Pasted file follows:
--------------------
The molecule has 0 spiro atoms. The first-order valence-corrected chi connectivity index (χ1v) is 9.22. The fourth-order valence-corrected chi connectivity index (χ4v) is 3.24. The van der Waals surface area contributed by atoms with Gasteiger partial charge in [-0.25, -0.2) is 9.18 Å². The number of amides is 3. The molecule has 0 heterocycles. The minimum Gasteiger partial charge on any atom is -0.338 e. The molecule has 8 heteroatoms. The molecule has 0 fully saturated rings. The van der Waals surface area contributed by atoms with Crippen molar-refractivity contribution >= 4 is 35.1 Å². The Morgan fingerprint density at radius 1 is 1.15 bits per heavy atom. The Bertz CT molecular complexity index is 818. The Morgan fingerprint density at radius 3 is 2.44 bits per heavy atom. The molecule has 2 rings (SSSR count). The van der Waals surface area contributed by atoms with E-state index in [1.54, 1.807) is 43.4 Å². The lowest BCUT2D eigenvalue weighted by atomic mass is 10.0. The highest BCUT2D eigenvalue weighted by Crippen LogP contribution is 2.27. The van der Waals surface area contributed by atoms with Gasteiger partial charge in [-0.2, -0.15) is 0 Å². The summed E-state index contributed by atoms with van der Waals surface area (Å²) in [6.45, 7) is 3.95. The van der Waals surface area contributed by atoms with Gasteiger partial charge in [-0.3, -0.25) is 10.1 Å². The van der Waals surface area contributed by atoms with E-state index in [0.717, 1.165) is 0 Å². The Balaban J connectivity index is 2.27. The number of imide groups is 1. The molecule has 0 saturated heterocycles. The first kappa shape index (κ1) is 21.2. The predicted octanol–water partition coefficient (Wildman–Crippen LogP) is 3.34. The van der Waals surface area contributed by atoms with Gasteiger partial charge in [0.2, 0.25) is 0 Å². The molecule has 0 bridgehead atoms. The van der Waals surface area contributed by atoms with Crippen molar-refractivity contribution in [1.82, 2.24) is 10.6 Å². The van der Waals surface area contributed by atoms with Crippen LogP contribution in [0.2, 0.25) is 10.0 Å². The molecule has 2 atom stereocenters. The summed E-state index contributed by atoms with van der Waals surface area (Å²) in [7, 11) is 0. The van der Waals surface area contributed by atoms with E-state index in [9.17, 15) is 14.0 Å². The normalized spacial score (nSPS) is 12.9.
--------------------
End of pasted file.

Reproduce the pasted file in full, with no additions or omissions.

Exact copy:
The molecule has 0 spiro atoms. The first-order valence-corrected chi connectivity index (χ1v) is 9.22. The fourth-order valence-corrected chi connectivity index (χ4v) is 3.24. The van der Waals surface area contributed by atoms with Gasteiger partial charge in [-0.25, -0.2) is 9.18 Å². The number of amides is 3. The molecule has 0 heterocycles. The minimum Gasteiger partial charge on any atom is -0.338 e. The molecule has 8 heteroatoms. The molecule has 0 fully saturated rings. The van der Waals surface area contributed by atoms with Crippen molar-refractivity contribution >= 4 is 35.1 Å². The Morgan fingerprint density at radius 1 is 1.15 bits per heavy atom. The Bertz CT molecular complexity index is 818. The Morgan fingerprint density at radius 3 is 2.44 bits per heavy atom. The molecule has 2 rings (SSSR count). The van der Waals surface area contributed by atoms with E-state index in [1.54, 1.807) is 43.4 Å². The lowest BCUT2D eigenvalue weighted by atomic mass is 10.0. The highest BCUT2D eigenvalue weighted by Crippen LogP contribution is 2.27. The van der Waals surface area contributed by atoms with Gasteiger partial charge in [-0.2, -0.15) is 0 Å². The summed E-state index contributed by atoms with van der Waals surface area (Å²) in [6.45, 7) is 3.95. The van der Waals surface area contributed by atoms with Gasteiger partial charge in [-0.3, -0.25) is 10.1 Å². The van der Waals surface area contributed by atoms with E-state index in [0.717, 1.165) is 0 Å². The Balaban J connectivity index is 2.27. The number of imide groups is 1. The molecule has 0 saturated heterocycles. The first kappa shape index (κ1) is 21.2. The predicted octanol–water partition coefficient (Wildman–Crippen LogP) is 3.34. The van der Waals surface area contributed by atoms with Gasteiger partial charge in [0.2, 0.25) is 0 Å². The molecule has 0 bridgehead atoms. The van der Waals surface area contributed by atoms with Crippen molar-refractivity contribution in [1.82, 2.24) is 10.6 Å². The van der Waals surface area contributed by atoms with Crippen LogP contribution in [0.2, 0.25) is 10.0 Å². The molecule has 2 atom stereocenters. The summed E-state index contributed by atoms with van der Waals surface area (Å²) in [7, 11) is 0. The van der Waals surface area contributed by atoms with E-state index in [9.17, 15) is 14.0 Å². The normalized spacial score (nSPS) is 12.9.